|01-14-2014 08:56 PM|
She's fine now
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|01-14-2014 08:45 PM|
does he know sit or down? when he starts pulling, howling, and running circles around you tell him to lay down, and make him lay down. he cant do all those useless, unwanted behaviors if he is in a Down.
Treat his actions like any other undesirable behavior, it doesnt matter why he is doing it or what he is thinking about. Down means down.
|01-13-2014 07:29 PM|
After reading the suggestions here I thought I'd go off and give them a go and report back on any progress.
I think MaggeRoseLee's statement here -
A few days ago we took him for a walk around a busy/urban environment and my SO ducked into one of the stores while Baron was taking in all the sights/smells/sounds. I had the leash, so me and Baron just kept walking. After a few metres, Baron turned around to see that SO was gone, and seemed to want to go and find him but I just kept moving at a semi-fast pace. There was lots of turning his head, but he seemed to settle and we were able to continue our walk as if nothing happened. No straining, whining, crying, barking or anything had happened even once. I was totally shocked. When we walked in the direction that my SO had slipped off, he seemed to get back into pulling to find him, but still quite manageable with no whining or barking. It was only when I saw my SO on the other side of the street, looking for us, that I called out his name. When Baron heard me call his name his ears pricked up and he starting pacing on the end of his leash. I had to call out again, since my SO didn't hear me the first time and when I did this Baron let out a whine-bark. I suspect he was doing exactly what MaggieRoseLee said, and was trying to let my SO know where we were. The only time he made any fuss was when I had called out my SO's name (perhaps Baron thought I was distressed?) so I am incredibly happy with his progress and will continue to work on this.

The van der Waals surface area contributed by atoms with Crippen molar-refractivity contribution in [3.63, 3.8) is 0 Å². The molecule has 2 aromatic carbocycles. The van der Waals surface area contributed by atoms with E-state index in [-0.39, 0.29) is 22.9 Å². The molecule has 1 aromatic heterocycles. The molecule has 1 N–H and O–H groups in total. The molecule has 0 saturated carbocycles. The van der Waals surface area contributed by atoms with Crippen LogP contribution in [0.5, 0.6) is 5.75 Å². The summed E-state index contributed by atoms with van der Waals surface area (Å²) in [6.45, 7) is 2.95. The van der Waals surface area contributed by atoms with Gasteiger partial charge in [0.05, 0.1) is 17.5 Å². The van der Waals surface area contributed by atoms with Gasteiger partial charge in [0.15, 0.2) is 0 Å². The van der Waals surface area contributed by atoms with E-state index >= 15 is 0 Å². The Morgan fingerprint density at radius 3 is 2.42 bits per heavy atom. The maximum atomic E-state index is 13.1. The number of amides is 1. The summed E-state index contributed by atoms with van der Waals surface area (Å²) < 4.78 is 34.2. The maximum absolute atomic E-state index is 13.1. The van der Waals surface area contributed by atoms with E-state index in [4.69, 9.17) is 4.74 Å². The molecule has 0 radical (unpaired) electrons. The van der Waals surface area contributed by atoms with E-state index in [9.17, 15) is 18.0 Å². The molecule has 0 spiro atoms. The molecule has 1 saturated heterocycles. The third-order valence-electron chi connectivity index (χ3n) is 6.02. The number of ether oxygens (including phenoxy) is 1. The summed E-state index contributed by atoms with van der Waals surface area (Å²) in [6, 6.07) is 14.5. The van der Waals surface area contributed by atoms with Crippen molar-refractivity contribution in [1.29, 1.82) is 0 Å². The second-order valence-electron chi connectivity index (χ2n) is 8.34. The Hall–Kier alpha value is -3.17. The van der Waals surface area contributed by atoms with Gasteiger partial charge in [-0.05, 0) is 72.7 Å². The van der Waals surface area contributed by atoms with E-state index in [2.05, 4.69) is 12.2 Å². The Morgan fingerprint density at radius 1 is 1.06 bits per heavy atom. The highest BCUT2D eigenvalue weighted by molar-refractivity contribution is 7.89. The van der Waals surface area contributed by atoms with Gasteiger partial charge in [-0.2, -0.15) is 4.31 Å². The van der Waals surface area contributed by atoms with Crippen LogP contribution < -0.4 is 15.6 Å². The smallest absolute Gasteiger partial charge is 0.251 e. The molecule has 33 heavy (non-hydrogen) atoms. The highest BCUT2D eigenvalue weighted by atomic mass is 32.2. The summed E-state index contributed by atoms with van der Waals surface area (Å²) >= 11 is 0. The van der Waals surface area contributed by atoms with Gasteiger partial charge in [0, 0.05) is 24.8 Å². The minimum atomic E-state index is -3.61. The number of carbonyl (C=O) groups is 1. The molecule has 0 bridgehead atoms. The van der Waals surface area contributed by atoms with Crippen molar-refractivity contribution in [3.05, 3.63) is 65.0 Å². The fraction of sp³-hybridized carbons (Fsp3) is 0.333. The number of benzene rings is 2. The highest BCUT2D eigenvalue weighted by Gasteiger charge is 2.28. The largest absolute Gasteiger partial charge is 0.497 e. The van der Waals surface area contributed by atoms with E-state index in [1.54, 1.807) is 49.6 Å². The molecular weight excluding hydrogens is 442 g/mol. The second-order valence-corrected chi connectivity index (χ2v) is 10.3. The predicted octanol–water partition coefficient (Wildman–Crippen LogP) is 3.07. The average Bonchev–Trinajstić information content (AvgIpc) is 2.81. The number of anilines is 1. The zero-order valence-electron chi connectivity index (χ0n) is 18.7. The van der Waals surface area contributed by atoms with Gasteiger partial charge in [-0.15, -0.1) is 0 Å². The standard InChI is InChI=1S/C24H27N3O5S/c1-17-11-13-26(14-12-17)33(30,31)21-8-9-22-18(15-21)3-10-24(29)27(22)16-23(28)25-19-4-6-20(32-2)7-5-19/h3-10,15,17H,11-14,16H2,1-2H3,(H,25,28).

He also whines if one of us leaves the car, but I was able to get him quiet after just one 'enough!'.
Thanks to everyone for your insight and suggestions and I hope you see some progress soon too Springbrz
|12-27-2013 08:08 PM|
|12-27-2013 05:23 PM|
|3dognite||It's like playing peekaboo with a human baby...you have to do it to get them to be okay with the idea that you're going to go away, but you're going to come back again!|
|12-27-2013 05:16 PM|
I've noticed some dogs acting like this and i think it is pretty normal.
You want to practice having one member of your group go away for a short time and come back.
It is good fun to do this in the country and have the dog search for the person.
Over time the dog will start to see it as normal.
|12-27-2013 01:02 PM|